The NCF will conduct cyber operations to disrupt hostile state activities, counter terror plots, and support military operations, Johnson said in a speech on defence spending on Thursday.
The National Cyber Force will transform the UK’s cyber capabilities to disrupt adversaries and keep the country safe.
— GCHQ (@GCHQ) November 19, 2020
The NCF draws together personnel from GCHQ, the Ministry of Defence (MoD), the Secret Intelligence Service (MI6), and the Defence Science and Technology Laboratory (DSTL) under one unified command for the first time.
“The UK’s new National Cyber Force is a world-leading force for good, capable of conducting targeted, responsible cyber operations to protect our national security,” said Foreign Secretary Dominic Raab.
“From defending against terrorism, to countering hostile state activity to tackling the scourge of online child abuse, the National Cyber Force brings together critical capabilities from across government to help protect the UK,” he said.
General Sir Patrick Sanders of Strategic Command compared the establishment of the new force to the founding of the Royal Air Force a century ago.
“Just over 100 years ago we created a new force to defend the UK from threats in a new domain—the air. Today’s announcement of the formation of the National Cyber Force to defend the UK in cyberspace marks a similar milestone and the imperative is just as vital because cyberspace is the most contested domain where our adversaries and our allies will meet over the next decade and beyond,” he said.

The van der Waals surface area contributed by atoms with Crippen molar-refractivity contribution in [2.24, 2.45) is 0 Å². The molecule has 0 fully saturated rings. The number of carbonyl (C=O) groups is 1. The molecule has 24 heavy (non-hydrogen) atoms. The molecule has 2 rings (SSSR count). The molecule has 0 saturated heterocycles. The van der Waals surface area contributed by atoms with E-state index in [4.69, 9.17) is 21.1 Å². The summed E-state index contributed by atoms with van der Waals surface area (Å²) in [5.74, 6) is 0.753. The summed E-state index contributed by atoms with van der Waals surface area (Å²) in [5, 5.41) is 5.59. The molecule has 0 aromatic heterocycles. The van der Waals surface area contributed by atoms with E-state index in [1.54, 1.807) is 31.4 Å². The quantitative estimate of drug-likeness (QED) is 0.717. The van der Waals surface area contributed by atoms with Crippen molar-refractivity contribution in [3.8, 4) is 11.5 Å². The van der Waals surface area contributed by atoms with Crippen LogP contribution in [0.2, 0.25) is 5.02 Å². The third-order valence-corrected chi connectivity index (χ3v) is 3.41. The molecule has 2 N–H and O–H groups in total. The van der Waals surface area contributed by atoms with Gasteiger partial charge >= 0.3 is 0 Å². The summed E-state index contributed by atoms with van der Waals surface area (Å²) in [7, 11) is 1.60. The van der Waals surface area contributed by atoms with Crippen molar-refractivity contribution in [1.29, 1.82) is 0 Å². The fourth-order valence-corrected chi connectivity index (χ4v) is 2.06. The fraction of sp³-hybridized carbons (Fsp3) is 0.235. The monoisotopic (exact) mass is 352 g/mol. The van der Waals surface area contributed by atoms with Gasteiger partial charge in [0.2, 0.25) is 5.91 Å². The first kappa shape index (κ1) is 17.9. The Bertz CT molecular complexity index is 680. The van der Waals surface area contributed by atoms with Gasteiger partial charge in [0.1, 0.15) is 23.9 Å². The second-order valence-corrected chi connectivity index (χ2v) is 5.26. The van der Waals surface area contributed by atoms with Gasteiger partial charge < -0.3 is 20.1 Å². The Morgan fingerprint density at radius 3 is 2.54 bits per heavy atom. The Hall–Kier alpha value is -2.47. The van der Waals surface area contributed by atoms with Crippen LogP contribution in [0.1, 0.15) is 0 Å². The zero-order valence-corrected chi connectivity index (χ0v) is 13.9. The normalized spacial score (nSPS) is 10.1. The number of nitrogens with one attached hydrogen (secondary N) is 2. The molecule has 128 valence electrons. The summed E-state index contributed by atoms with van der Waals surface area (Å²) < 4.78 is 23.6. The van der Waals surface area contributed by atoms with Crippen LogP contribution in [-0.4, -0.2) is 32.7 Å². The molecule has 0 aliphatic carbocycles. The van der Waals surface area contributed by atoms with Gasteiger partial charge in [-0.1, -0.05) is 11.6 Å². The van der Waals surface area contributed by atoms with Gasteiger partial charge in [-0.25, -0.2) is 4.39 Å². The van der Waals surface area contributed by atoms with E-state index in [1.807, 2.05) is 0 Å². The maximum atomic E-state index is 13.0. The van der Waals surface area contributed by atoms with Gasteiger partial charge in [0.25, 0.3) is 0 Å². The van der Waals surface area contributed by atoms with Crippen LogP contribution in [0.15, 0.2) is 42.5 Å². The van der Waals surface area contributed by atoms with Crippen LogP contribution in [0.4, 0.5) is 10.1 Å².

While the NCSC’s cyber operations are defensive in nature, the NCF’s operational mission is to degrade, disrupt, and even destroy communications systems used by the UK’s adversaries.
The UK has been a world leader in offensive cyber operations. In 2016, the Ministry of Defence confirmed the UK was conducting cyber operations against the ISIS terrorist group. In 2018, the GCHQ revealed how it had degraded ISIS propaganda networks through cyber operations.
The UK is facing cyber threats from not just terrorists and criminals, but also hostile foreign states including Russia and China.
In July this year, Foreign Secretary Raab said he was “deeply concerned” over evidence that “China is engaged in malicious cyber attacks against commercial, medical, and academic institutions, including those working to respond to the coronavirus pandemic.”